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China claims to have ‘mountains of evidence’ proving U.S. is hacking into their networks

China’s own top security chief is claiming to have mountains of data’ implicating the United States involvement with hacking into China’s computer networks.  Nevertheless, China was quick not to directly blame the U.S. for any sponsored espionage, but instead made a plea for “greater unity between the two nations”.

This Thursday and Friday, President Barack Obama will be meeting with Chinese President Xi Jinping in California to discuss greater co-operation between the two in regards to many issues that pertain to trade and the problems associated with Internet security.

During this past annual State of the Union Address, the President spoke on how the U.S. needed to beef up Internet security and pointed to a major problem the U.S. was facing in regards to the lack of cyber-security.  Mandiant, which is a major security firm, recently reported that China was a major player in regards to hacking corporate and government servers in the U.S.

The Chinese government has repeatedly denied any  involvement with hacking into U.S. computer networks and even turned the tables to say that they had been hacked by the U.S.  Now China’s cyber security officials are saying they have ‘mountains’ of evidence pointing to the U.S. and claim they have “lost a considerable amount of data” from hacking

The QinetiQ stealth drone's technology may have been stolen by Chinese hackers. Image source: QinetiQ group/Flickr/CC BY-NC-ND 2.0
The QinetiQ stealth drone’s technology may have been stolen by Chinese hackers.
Image source: QinetiQ group/Flickr/CC BY-NC-ND 2.0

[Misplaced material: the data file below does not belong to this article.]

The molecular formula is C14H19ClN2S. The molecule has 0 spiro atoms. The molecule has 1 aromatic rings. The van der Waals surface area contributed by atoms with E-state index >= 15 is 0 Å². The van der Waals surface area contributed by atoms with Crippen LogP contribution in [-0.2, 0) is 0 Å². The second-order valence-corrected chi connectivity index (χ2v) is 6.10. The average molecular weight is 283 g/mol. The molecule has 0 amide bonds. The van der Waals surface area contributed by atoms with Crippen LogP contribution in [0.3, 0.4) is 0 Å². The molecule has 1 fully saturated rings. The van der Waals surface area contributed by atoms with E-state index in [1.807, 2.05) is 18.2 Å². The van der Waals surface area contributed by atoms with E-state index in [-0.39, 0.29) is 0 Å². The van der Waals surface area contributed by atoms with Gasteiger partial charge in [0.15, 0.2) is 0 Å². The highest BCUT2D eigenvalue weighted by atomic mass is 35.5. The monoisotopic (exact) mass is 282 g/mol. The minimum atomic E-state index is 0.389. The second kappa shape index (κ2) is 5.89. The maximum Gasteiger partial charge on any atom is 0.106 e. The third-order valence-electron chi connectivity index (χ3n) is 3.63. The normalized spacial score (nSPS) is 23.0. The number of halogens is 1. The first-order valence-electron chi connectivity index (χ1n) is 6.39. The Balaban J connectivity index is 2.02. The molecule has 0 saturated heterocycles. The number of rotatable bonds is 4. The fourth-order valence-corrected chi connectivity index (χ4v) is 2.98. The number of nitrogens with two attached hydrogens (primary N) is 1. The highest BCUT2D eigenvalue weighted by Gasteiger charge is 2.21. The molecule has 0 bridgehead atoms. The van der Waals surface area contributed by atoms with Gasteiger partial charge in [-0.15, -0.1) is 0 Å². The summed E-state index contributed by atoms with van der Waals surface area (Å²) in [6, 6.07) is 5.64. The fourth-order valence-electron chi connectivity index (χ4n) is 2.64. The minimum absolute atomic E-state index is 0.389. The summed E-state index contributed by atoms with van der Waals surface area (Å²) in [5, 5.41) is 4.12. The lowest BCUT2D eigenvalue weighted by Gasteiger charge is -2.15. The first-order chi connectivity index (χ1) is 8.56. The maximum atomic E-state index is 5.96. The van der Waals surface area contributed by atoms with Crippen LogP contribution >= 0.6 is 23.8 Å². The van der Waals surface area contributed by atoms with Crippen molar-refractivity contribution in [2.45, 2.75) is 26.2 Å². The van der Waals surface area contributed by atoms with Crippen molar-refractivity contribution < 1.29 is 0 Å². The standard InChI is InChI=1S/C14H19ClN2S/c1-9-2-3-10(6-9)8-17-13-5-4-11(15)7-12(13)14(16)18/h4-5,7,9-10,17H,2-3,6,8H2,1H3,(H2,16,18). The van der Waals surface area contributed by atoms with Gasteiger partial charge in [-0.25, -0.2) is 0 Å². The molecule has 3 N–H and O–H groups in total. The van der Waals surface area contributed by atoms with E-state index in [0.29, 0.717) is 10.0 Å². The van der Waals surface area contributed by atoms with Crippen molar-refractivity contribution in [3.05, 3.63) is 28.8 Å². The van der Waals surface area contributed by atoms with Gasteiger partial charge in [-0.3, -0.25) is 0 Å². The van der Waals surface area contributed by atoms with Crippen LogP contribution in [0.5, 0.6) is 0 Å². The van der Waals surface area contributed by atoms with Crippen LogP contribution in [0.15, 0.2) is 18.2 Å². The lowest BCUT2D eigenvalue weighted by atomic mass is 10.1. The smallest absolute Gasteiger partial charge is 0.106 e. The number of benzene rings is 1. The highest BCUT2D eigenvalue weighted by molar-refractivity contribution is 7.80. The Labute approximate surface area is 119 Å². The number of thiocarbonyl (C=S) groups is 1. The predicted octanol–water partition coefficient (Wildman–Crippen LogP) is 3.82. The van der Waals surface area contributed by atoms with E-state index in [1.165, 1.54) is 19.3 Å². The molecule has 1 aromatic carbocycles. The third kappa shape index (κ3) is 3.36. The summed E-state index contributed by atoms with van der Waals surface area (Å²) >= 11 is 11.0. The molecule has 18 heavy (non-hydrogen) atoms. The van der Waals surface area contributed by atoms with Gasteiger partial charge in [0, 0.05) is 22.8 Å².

Huang Chengqing, who serves as China’s director of National Computer Network Emergency Response (CNCERT), recently called on better unity between the China and the U.S.  “We have mountains of data, if we wanted to accuse the U.S., but it’s not helpful in solving the problem,” Chengquing said.   He also said that the past  hacking incidents claimed by the U.S. may have been better served through diplomacy by saying, “Some cases can be addressed if they had talked to us, why not let us know? It is not a constructive train of thought to solve problems.”

Last month the Washington Post reported on how much data was stolen by hackers originating out of China.  The post, which cited government data records, wrote that hackers gained access to designs of more than two-dozen U.S. weapons systems along, many being top secret weapons designs which included combat aircraft such as newer drone stealth technology along with missile defense for parts of Europe, Asia and the Persian Gulf.

One very logical argument brought up by China was, why were top-secret documents connected to the Internet in the first place? “Even following the general principle of secret-keeping, it should not have been linked to the Internet,” Chengqing said.

Chengqing also noted that CNCERT has cooperated with as many as 32 Internet security breaches in the first four months of 2013 and done so very quickly.  However, he continued to stress the issue that the purported cyber attacks coming from the U.S. into China are just as important as what Washington has argued.

CNCERT’s data shows that 4,062 U.S.-based cyber-attacks have successfully commandeered 2.91 million mainframe computers in China.

CNCERT ranks the U.S. as the  #1 culprit in regards to hacking control servers and mainframes in China.  In addition to servers, 249 websites belonging to a number of Chinese organizations and government departments were hacked and coded with Trojan horse / backdoor programs.  Of those websites, China claimed 54 were hacked by U.S.-based IP addresses that successfully stole information.



Jack Taylor
Jack Taylor is an accomplished writer who works as a freelance journalist and has contributed to many award winning media agencies, which includes VRzone. Born in 1971, Taylor holds a Bachelor of Science with a focus in Journalism, graduating Magna Cum Laude. An eclectic writer, Taylor specializes in editorials, trending technologies and controversial topics such as hacktivism and government spying.

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